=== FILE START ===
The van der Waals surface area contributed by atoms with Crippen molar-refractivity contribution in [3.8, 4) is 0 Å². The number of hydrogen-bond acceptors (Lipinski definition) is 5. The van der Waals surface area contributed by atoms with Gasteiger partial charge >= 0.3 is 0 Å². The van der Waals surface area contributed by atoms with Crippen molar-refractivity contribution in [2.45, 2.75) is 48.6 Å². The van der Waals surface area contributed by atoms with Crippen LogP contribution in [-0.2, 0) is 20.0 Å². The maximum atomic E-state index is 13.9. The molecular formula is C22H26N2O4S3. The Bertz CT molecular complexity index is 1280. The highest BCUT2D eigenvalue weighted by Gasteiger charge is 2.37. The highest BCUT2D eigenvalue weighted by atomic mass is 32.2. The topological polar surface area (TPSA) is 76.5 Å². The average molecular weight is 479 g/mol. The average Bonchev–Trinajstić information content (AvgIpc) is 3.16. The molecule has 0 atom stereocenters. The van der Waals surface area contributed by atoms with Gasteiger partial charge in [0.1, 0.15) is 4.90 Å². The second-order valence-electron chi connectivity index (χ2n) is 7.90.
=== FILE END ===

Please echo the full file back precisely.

The van der Waals surface area contributed by atoms with Crippen molar-refractivity contribution in [3.8, 4) is 0 Å². The number of hydrogen-bond acceptors (Lipinski definition) is 5. The van der Waals surface area contributed by atoms with Gasteiger partial charge >= 0.3 is 0 Å². The van der Waals surface area contributed by atoms with Crippen molar-refractivity contribution in [2.45, 2.75) is 48.6 Å². The van der Waals surface area contributed by atoms with Crippen LogP contribution in [-0.2, 0) is 20.0 Å². The maximum atomic E-state index is 13.9. The molecular formula is C22H26N2O4S3. The Bertz CT molecular complexity index is 1280. The highest BCUT2D eigenvalue weighted by Gasteiger charge is 2.37. The highest BCUT2D eigenvalue weighted by atomic mass is 32.2. The topological polar surface area (TPSA) is 76.5 Å². The average molecular weight is 479 g/mol. The average Bonchev–Trinajstić information content (AvgIpc) is 3.16. The molecule has 0 atom stereocenters. The van der Waals surface area contributed by atoms with Gasteiger partial charge in [0.1, 0.15) is 4.90 Å². The second-order valence-electron chi connectivity index (χ2n) is 7.90.